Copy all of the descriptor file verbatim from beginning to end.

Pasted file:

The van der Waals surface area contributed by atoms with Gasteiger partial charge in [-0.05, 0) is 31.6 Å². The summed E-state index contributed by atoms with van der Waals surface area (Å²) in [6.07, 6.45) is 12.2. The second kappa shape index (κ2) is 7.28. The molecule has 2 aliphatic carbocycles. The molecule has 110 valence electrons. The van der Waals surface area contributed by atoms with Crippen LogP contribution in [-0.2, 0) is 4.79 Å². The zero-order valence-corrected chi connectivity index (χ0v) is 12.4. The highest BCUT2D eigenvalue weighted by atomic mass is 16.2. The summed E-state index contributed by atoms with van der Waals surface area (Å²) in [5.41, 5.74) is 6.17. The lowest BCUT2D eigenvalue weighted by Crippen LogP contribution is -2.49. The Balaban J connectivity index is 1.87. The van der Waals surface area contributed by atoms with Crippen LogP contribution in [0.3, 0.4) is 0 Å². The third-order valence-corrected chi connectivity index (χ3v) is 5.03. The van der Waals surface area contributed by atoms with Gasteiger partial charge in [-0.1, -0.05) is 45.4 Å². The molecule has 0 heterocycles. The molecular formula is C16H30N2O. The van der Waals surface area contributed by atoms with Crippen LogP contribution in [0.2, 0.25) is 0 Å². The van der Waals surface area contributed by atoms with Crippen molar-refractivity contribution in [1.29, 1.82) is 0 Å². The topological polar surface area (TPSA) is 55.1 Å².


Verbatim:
The van der Waals surface area contributed by atoms with Gasteiger partial charge in [-0.05, 0) is 31.6 Å². The summed E-state index contributed by atoms with van der Waals surface area (Å²) in [6.07, 6.45) is 12.2. The second kappa shape index (κ2) is 7.28. The molecule has 2 aliphatic carbocycles. The molecule has 110 valence electrons. The van der Waals surface area contributed by atoms with Crippen LogP contribution in [-0.2, 0) is 4.79 Å². The zero-order valence-corrected chi connectivity index (χ0v) is 12.4. The highest BCUT2D eigenvalue weighted by atomic mass is 16.2. The summed E-state index contributed by atoms with van der Waals surface area (Å²) in [5.41, 5.74) is 6.17. The lowest BCUT2D eigenvalue weighted by Crippen LogP contribution is -2.49. The Balaban J connectivity index is 1.87. The van der Waals surface area contributed by atoms with Crippen LogP contribution in [0.3, 0.4) is 0 Å². The third-order valence-corrected chi connectivity index (χ3v) is 5.03. The van der Waals surface area contributed by atoms with Gasteiger partial charge in [-0.1, -0.05) is 45.4 Å². The molecule has 0 heterocycles. The molecular formula is C16H30N2O. The van der Waals surface area contributed by atoms with Crippen LogP contribution in [0.2, 0.25) is 0 Å². The van der Waals surface area contributed by atoms with Crippen molar-refractivity contribution in [1.29, 1.82) is 0 Å². The topological polar surface area (TPSA) is 55.1 Å².